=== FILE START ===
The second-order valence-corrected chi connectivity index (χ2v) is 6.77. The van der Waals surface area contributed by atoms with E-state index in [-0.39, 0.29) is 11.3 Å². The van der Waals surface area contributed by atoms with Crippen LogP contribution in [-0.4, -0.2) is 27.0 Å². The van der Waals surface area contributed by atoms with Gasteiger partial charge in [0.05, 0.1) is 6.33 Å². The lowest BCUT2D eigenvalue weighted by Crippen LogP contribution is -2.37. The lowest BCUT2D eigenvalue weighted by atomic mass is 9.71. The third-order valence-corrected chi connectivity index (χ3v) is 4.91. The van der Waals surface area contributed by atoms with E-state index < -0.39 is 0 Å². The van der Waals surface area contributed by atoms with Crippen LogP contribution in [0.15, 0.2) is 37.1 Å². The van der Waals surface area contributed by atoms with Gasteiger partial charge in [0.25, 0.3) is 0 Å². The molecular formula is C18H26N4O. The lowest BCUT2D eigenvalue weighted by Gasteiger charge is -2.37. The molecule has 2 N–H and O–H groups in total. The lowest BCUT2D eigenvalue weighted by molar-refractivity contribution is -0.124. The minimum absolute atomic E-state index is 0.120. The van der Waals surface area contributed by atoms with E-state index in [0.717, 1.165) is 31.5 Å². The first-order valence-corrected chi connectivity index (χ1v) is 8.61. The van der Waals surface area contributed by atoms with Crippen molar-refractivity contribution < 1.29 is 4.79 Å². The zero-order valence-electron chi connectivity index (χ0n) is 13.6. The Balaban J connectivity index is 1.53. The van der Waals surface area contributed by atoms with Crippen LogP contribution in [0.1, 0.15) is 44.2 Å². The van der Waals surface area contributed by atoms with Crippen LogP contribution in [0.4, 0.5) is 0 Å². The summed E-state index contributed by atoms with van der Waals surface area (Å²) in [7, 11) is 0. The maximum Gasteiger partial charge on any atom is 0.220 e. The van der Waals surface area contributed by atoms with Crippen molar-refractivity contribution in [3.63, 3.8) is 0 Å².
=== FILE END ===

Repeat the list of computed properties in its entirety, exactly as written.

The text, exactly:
The second-order valence-corrected chi connectivity index (χ2v) is 6.77. The van der Waals surface area contributed by atoms with E-state index in [-0.39, 0.29) is 11.3 Å². The van der Waals surface area contributed by atoms with Crippen LogP contribution in [-0.4, -0.2) is 27.0 Å². The van der Waals surface area contributed by atoms with Gasteiger partial charge in [0.05, 0.1) is 6.33 Å². The lowest BCUT2D eigenvalue weighted by Crippen LogP contribution is -2.37. The lowest BCUT2D eigenvalue weighted by atomic mass is 9.71. The third-order valence-corrected chi connectivity index (χ3v) is 4.91. The van der Waals surface area contributed by atoms with E-state index < -0.39 is 0 Å². The van der Waals surface area contributed by atoms with Crippen LogP contribution in [0.15, 0.2) is 37.1 Å². The van der Waals surface area contributed by atoms with Gasteiger partial charge in [0.25, 0.3) is 0 Å². The molecular formula is C18H26N4O. The lowest BCUT2D eigenvalue weighted by Gasteiger charge is -2.37. The molecule has 2 N–H and O–H groups in total. The lowest BCUT2D eigenvalue weighted by molar-refractivity contribution is -0.124. The minimum absolute atomic E-state index is 0.120. The van der Waals surface area contributed by atoms with E-state index in [0.717, 1.165) is 31.5 Å². The first-order valence-corrected chi connectivity index (χ1v) is 8.61. The van der Waals surface area contributed by atoms with Crippen molar-refractivity contribution < 1.29 is 4.79 Å². The zero-order valence-electron chi connectivity index (χ0n) is 13.6. The Balaban J connectivity index is 1.53. The van der Waals surface area contributed by atoms with Crippen LogP contribution in [0.1, 0.15) is 44.2 Å². The van der Waals surface area contributed by atoms with Crippen LogP contribution in [0.4, 0.5) is 0 Å². The summed E-state index contributed by atoms with van der Waals surface area (Å²) in [7, 11) is 0. The maximum Gasteiger partial charge on any atom is 0.220 e. The van der Waals surface area contributed by atoms with Crippen molar-refractivity contribution in [3.63, 3.8) is 0 Å².